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"We found the benefits of alliances with larger companies do not increase proportionally with the number of partners, but instead start to level off and turn negative as more partnerships are formed," says Ramin Vandaie. (Credit: iStockphoto)

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Startups can have too many big partners

Startups that work with a few carefully chosen larger companies will get the most benefit, according to new research.

Forthcoming in Organization Science, the study finds that by aligning with established companies, a young firm gains valuable access to additional resources and markets. However, as a startup adds more outside partners, eventually the firm’s internal capability will weaken and the cost of maintaining its alliances will exceed any remaining benefits.

“Partnerships offer many mutual benefits; established companies can tap into a startup’s cutting-edge technologies and innovative potential, while young firms acquire knowledge and status from experienced partners,” says study coauthor Ramin Vandaie, assistant professor of operations management and strategy in the University at Buffalo School of Management.

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“But more is not necessarily better,” he adds. “We found the benefits of alliances with larger companies do not increase proportionally with the number of partners, but instead start to level off and turn negative as more partnerships are formed.”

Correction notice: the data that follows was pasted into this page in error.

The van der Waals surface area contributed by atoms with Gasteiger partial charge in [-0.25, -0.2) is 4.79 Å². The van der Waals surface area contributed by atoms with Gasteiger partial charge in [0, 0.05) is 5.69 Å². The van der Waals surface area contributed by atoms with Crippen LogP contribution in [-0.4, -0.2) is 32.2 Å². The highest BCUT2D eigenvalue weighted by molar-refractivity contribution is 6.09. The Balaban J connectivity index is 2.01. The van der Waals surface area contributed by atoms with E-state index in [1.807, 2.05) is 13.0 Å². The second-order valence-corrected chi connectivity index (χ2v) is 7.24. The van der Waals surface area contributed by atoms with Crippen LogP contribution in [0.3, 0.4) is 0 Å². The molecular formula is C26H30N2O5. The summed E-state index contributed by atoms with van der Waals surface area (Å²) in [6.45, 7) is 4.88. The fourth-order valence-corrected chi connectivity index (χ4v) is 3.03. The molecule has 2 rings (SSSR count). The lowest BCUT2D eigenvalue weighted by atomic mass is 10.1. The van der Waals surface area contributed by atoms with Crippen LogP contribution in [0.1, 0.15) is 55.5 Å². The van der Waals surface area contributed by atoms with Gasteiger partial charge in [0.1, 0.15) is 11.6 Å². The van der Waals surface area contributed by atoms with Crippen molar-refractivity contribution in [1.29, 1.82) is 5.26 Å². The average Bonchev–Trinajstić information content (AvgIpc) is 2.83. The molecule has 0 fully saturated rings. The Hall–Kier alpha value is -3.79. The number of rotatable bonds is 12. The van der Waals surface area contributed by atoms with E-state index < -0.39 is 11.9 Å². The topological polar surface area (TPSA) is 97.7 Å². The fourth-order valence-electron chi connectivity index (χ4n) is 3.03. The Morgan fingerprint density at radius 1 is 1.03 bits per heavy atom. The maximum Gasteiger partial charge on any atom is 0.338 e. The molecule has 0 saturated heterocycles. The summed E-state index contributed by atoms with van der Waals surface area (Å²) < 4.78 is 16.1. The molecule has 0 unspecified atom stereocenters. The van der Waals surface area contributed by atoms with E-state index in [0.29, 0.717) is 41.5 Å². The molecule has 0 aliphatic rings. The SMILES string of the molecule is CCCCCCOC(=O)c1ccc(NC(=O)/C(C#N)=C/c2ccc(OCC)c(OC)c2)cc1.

The study examined 150 independent film production studios and tracked their partnerships with major studios and performance from 1990 to 2010. Vandaie says the data can be applied to many industries, particularly creative fields like publishing or advertising, as well as professional services like accounting or law firms.

In addition, the research revealed that highly specialized firms experience greater benefits from inter-firm alliances than more generalist competitors.

For example, in its early years, the Weinstein Co. focused on a limited number of genres that were distributed through deals with major studios. With that strategy, the company found and sustained critical and commercial success and has since grown into a “mini-major” that produces and distributes a wide range of films.

“Small, specialized firms that have the opportunity to align with larger firms should put their expansion plans on hold to gain the full benefits of those partnerships,” Vandaie recommends. “Later, they can use their newly developed capabilities as a basis for growth and a more reliable path to expansion.”

Vandaie collaborated on the project with Akbar Zaheer the of University of Minnesota Carlson School of Management.

Source: University at Buffalo

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